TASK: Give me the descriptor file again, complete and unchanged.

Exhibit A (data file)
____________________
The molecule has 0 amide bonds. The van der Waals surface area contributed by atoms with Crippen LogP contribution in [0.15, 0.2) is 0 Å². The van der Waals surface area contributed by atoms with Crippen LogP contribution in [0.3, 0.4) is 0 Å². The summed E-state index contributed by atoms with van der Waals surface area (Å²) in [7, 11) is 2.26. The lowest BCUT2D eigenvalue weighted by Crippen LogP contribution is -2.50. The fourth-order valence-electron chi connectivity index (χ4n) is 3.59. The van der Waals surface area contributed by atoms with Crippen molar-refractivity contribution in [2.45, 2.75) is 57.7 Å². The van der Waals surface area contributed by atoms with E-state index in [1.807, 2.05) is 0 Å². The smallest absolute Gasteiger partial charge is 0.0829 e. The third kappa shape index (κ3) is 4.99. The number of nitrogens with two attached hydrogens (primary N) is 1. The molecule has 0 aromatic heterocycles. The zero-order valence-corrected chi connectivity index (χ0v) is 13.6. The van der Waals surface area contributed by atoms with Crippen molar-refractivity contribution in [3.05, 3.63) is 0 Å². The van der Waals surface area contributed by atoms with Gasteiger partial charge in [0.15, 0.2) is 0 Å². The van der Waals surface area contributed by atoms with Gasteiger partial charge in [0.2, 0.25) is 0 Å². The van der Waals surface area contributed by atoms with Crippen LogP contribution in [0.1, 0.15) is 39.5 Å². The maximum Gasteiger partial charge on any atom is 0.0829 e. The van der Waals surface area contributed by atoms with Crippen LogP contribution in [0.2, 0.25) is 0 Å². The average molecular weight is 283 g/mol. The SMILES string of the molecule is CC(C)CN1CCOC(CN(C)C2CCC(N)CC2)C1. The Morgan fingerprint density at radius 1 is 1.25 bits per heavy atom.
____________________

The molecule has 0 amide bonds. The van der Waals surface area contributed by atoms with Crippen LogP contribution in [0.15, 0.2) is 0 Å². The van der Waals surface area contributed by atoms with Crippen LogP contribution in [0.3, 0.4) is 0 Å². The summed E-state index contributed by atoms with van der Waals surface area (Å²) in [7, 11) is 2.26. The lowest BCUT2D eigenvalue weighted by Crippen LogP contribution is -2.50. The fourth-order valence-electron chi connectivity index (χ4n) is 3.59. The van der Waals surface area contributed by atoms with Crippen molar-refractivity contribution in [2.45, 2.75) is 57.7 Å². The van der Waals surface area contributed by atoms with E-state index in [1.807, 2.05) is 0 Å². The smallest absolute Gasteiger partial charge is 0.0829 e. The third kappa shape index (κ3) is 4.99. The number of nitrogens with two attached hydrogens (primary N) is 1. The molecule has 0 aromatic heterocycles. The zero-order valence-corrected chi connectivity index (χ0v) is 13.6. The van der Waals surface area contributed by atoms with Crippen molar-refractivity contribution in [3.05, 3.63) is 0 Å². The van der Waals surface area contributed by atoms with Gasteiger partial charge in [0.15, 0.2) is 0 Å². The van der Waals surface area contributed by atoms with Gasteiger partial charge in [0.2, 0.25) is 0 Å². The van der Waals surface area contributed by atoms with Crippen LogP contribution in [0.1, 0.15) is 39.5 Å². The maximum Gasteiger partial charge on any atom is 0.0829 e. The van der Waals surface area contributed by atoms with Crippen LogP contribution in [0.2, 0.25) is 0 Å². The average molecular weight is 283 g/mol. The SMILES string of the molecule is CC(C)CN1CCOC(CN(C)C2CCC(N)CC2)C1. The Morgan fingerprint density at radius 1 is 1.25 bits per heavy atom.